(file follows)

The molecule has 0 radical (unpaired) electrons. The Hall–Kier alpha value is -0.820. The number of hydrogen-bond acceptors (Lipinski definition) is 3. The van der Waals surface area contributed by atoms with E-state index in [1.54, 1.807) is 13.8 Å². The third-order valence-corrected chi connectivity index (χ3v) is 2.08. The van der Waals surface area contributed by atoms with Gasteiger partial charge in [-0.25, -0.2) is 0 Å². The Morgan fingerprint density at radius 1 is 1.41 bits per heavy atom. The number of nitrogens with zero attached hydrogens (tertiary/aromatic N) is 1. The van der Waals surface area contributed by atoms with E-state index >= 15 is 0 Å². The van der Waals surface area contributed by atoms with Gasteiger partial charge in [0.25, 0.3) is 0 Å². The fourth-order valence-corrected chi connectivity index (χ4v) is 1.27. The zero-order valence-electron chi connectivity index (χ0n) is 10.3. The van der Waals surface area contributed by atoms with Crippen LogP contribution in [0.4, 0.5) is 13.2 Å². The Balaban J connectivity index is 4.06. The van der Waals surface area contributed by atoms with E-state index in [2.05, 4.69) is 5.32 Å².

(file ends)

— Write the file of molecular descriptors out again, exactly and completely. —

The molecule has 0 radical (unpaired) electrons. The Hall–Kier alpha value is -0.820. The number of hydrogen-bond acceptors (Lipinski definition) is 3. The van der Waals surface area contributed by atoms with E-state index in [1.54, 1.807) is 13.8 Å². The third-order valence-corrected chi connectivity index (χ3v) is 2.08. The van der Waals surface area contributed by atoms with Gasteiger partial charge in [-0.25, -0.2) is 0 Å². The Morgan fingerprint density at radius 1 is 1.41 bits per heavy atom. The number of nitrogens with zero attached hydrogens (tertiary/aromatic N) is 1. The van der Waals surface area contributed by atoms with E-state index >= 15 is 0 Å². The van der Waals surface area contributed by atoms with Gasteiger partial charge in [0.25, 0.3) is 0 Å². The fourth-order valence-corrected chi connectivity index (χ4v) is 1.27. The zero-order valence-electron chi connectivity index (χ0n) is 10.3. The van der Waals surface area contributed by atoms with Crippen LogP contribution in [0.4, 0.5) is 13.2 Å². The Balaban J connectivity index is 4.06. The van der Waals surface area contributed by atoms with E-state index in [2.05, 4.69) is 5.32 Å².